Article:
Ever Wondered Why Governments Tend to Bully Cryptocurrencies?
Ever since the cryptocurrency fad caught on, governments across the world have struggled to regulate them, especially after Bitcoin’s price explosion last year. The upward spike and outrageous profits led many to refer to it as the future of money. But the subsequent price fall gave way to a sobering awakening about the volatility of the nascent industry.
Cryptocurrencies utilize underpinning blockchain technology, which makes them especially hard to monitor and control. The technology works as a digital ledger where all transactions are recorded, eliminating the need for a middleman.
For fiat currencies, verification is usually undertaken by regulated financial institutions and sometimes, authorized government institutions. In the case of cryptocurrencies, their lack of a central authority makes them particularly cumbersome to deal with for national regulators.
The following are some of the main reasons why governments loathe cryptocurrencies.
Cryptocurrencies Can Be a Threat to Financial Markets
In certain cases, governments have gone to extreme lengths to curb the crypto fever and completely banned cryptocurrencies. This is in an attempt to shield their economies from the bursts and bubbles that can be brought on by unregulated financial markets. In China, for example, its susceptibility to economic bubbles forced the government to ban Initial Coin Offerings and cryptocurrency trading.
The move was to prevent domestic crypto-investors from participating in the cryptocurrency market, which is unstable and unregulated. Moreover, such an ecosystem could negatively impact the national currency and facilitate to substantial capital outflows.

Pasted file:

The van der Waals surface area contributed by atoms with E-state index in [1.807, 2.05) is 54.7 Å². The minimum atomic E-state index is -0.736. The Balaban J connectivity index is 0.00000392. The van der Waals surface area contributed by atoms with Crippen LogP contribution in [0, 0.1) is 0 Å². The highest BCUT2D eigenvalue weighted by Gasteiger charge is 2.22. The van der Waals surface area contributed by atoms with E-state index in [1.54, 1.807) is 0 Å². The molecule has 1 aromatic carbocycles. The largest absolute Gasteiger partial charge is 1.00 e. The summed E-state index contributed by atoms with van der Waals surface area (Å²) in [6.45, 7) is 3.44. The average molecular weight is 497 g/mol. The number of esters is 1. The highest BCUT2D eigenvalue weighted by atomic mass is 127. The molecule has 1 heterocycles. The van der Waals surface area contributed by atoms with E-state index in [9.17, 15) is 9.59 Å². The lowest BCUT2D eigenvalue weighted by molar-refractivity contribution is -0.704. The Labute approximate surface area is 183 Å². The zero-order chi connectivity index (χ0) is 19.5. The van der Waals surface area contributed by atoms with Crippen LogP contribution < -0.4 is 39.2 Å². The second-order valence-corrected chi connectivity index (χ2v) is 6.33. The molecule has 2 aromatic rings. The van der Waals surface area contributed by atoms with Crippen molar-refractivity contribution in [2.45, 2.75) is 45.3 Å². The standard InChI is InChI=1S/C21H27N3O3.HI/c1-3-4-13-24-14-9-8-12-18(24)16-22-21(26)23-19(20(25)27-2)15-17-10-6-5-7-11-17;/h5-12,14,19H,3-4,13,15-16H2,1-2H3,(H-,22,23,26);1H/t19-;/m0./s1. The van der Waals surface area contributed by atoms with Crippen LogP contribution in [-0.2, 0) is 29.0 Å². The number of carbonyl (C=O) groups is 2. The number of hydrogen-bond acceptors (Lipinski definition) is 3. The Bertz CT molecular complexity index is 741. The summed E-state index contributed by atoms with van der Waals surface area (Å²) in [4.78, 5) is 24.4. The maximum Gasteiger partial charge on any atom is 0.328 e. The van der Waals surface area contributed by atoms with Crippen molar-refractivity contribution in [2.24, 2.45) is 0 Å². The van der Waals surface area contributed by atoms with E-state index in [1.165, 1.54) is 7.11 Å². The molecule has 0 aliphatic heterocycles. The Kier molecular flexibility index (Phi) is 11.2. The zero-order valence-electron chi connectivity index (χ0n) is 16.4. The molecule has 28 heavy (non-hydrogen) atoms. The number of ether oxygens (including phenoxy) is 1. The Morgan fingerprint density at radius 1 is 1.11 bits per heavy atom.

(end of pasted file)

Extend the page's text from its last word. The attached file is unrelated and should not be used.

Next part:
In September 2017, Chinese Yuan to bitcoin trades made up about 90 percent of all transactions. Unnerved by the huge volume of its currency on the market, the Chinese government outlawed cryptocurrency purchases and even imposed travel bans on crypto-exchange company execs.
Huobi and OKCoin exchange officials were among the most notable figures to be subjected to it, pending an investigation into the exchanges. In total, 88 crypto exchanges and 85 Initial Coin Offerings (ICOs) were forced to close down operations. The Chinese Yuan now accounts for approximately 0.0063 percent of all bitcoin trades thanks to the crackdown.
Iran has also banned cryptocurrencies in a bid to shield its currency and markets. The country is currently facing a flurry of economic sanctions imposed by the U.S. government, following the collapse of the Iran nuclear deal. Sanctions that had previously been lifted by the Obama administration were recently restored following a signed executive order by U.S. President Donald Trump.
In April, Iran banned cryptocurrency trading after a $2.5 billion capital flight. The situation was the result of a scramble by Iranians to acquire digital currencies when news broke out about pending sanctions. A cryptocurrency ban was imposed soon after to prevent badly needed fiat currencies from leaving the country.
The Cryptocurrency Market Is Rife with Hacks and Scams